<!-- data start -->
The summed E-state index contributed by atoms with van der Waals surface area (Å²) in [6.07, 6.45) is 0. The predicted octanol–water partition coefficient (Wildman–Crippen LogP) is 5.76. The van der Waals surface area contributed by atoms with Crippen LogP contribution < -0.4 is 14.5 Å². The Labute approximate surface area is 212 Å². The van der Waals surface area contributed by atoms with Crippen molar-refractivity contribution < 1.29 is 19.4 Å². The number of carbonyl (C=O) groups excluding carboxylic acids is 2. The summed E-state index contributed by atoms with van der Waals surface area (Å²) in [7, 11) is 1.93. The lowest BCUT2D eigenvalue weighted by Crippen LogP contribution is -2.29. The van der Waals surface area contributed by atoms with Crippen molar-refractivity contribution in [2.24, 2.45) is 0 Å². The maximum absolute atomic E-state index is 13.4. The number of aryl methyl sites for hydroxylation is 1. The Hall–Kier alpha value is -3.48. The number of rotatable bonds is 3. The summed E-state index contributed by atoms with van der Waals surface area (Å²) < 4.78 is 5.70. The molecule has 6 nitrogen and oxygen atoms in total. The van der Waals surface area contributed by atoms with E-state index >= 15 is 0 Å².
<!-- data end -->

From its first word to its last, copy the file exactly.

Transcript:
The summed E-state index contributed by atoms with van der Waals surface area (Å²) in [6.07, 6.45) is 0. The predicted octanol–water partition coefficient (Wildman–Crippen LogP) is 5.76. The van der Waals surface area contributed by atoms with Crippen LogP contribution < -0.4 is 14.5 Å². The Labute approximate surface area is 212 Å². The van der Waals surface area contributed by atoms with Crippen molar-refractivity contribution < 1.29 is 19.4 Å². The number of carbonyl (C=O) groups excluding carboxylic acids is 2. The summed E-state index contributed by atoms with van der Waals surface area (Å²) in [7, 11) is 1.93. The lowest BCUT2D eigenvalue weighted by Crippen LogP contribution is -2.29. The van der Waals surface area contributed by atoms with Crippen molar-refractivity contribution in [2.24, 2.45) is 0 Å². The maximum absolute atomic E-state index is 13.4. The number of aryl methyl sites for hydroxylation is 1. The Hall–Kier alpha value is -3.48. The number of rotatable bonds is 3. The summed E-state index contributed by atoms with van der Waals surface area (Å²) < 4.78 is 5.70. The molecule has 6 nitrogen and oxygen atoms in total. The van der Waals surface area contributed by atoms with E-state index >= 15 is 0 Å².